Varicose Veins

Varicose Veins:
How to Find Relief
By Robert L. Smith, MD, MSc, FACC, FSCAI

If you are plagued by painful varicose veins, heavy, swollen, discolored legs, or any form of venous disease read on to learn more about venous insufficiency and the treatment options available at the OHI Vein Clinic.


In 2009, Oklahoma Heart Institute began performing catheter ablations of incompetent saphenous veins, which are the underlying cause of painful, ropy varicose veins, as well as most other forms of symptomatic venous insufficiency. Since then, we have successfully treated hundreds of incompetent veins, and have expanded our practice to include adjunctive therapies like microsurgical phlebectomy (surgical removal of varicose veins through tiny incisions) and foam sclerotherapy of varicose veins and spider veins.

Patient satisfaction after treatment of venous insufficiency at Oklahoma Heart has been remarkably high, and our team of vein specialists has grown to include nurses, nurse practitioners, ultrasound technicians, and physicians alike. We have a brand new, state-of-the-art vein treatment center at our OHI SouthPointe office (92nd and Mingo).

Although recent years have brought about a greater awareness of the importance of diagnosing and treating peripheral arterial disease, pathology of the venous system has received little attention. Peripheral venous disease was first mentioned in the medical literature in 500 BC, when Hippocrates described an association between leg ulcers and varicose veins1. Despite longstanding recognition, understanding of issues surrounding venous hypertension and resultant venous incompetence has lagged.

Peripheral venous disease is four to five times more common than peripheral arterial disease (reference 1), and the clinical presentation of lower extremity venous incompetence spans a broad clinical spectrum from telangiectasias (spider veins) to long-standing and recalcitrant venous stasis ulcers. This spectrum of disease manifests from cosmetically displeasing lesions on the legs to threats of serious secondary illnesses, such as deep venous thrombosis (DVT), pulmonary embolism (PE), and infection from chronic ulceration.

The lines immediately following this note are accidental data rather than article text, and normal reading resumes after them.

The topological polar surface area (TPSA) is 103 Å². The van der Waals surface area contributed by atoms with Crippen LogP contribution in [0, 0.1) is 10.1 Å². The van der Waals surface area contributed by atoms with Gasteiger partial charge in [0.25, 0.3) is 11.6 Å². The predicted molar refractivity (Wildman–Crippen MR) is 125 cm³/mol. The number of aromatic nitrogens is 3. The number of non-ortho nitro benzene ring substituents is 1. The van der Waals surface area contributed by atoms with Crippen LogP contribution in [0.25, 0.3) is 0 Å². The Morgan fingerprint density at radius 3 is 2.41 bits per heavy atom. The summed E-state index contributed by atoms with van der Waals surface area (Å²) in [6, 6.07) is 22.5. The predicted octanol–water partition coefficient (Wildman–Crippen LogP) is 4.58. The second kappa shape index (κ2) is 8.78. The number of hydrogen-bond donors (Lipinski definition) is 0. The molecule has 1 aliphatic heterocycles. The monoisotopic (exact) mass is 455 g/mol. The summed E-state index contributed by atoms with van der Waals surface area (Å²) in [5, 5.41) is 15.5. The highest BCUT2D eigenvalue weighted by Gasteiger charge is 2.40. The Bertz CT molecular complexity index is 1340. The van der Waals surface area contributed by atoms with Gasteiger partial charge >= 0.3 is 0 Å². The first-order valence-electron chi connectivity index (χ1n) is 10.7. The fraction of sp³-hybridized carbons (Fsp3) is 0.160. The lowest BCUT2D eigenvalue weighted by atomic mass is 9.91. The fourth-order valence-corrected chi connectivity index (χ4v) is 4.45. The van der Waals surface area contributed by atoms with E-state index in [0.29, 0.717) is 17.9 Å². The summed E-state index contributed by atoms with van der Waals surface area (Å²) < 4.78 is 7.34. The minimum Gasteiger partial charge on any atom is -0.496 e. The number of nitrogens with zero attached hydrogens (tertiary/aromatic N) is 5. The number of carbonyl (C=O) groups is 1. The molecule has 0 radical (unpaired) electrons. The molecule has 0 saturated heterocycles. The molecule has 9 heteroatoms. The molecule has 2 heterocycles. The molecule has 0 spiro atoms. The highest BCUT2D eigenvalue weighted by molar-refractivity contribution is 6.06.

Venous disease has a hereditary component, and children of patients with varicose veins are more likely to develop problems related to venous reflux (reference 2). Occupations characterized by inactivity, such as standing or sitting for long periods of time, also place patients at risk (reference 3).

Until recently, the treatment of varicose veins and venous incompetence consisted mainly of surgical “vein stripping” procedures, during which large veins from the superficial collecting system of the legs are ligated and/or removed under general anesthesia. These surgical procedures, while effective, are associated with the risks of general anesthesia, infection of surgical wounds, long recovery times, and considerable patient discomfort. Perhaps for these reasons, surgical treatment of venous disease has occupied a rather small niche, and many patients have chosen to live with the condition rather than opt for surgery.

During the last ten years, outpatient, catheter based treatments have revolutionized how this disease is treated.

In order to understand the physiology of venous reflux disease, one must understand that there are two distinct venous systems in the lower extremities: The deep venous system is comprised of veins that run parallel to the arteries. These veins are surrounded by muscle and encased in connective tissue, providing them with good mechanical support. The deep veins are responsible for returning >95% of the venous blood from the lower extremity back to the heart.

The superficial system, comprised primarily of the saphenous veins, lies just beneath the skin and is without the mechanical support of the deep system. These superficial veins collect blood from surrounding tissues and, in a healthy system, route blood into the deep system so that it may be returned to the heart. It is typically incompetence of the superficial system that gives rise to the symptoms and physical manifestations of venous reflux disease.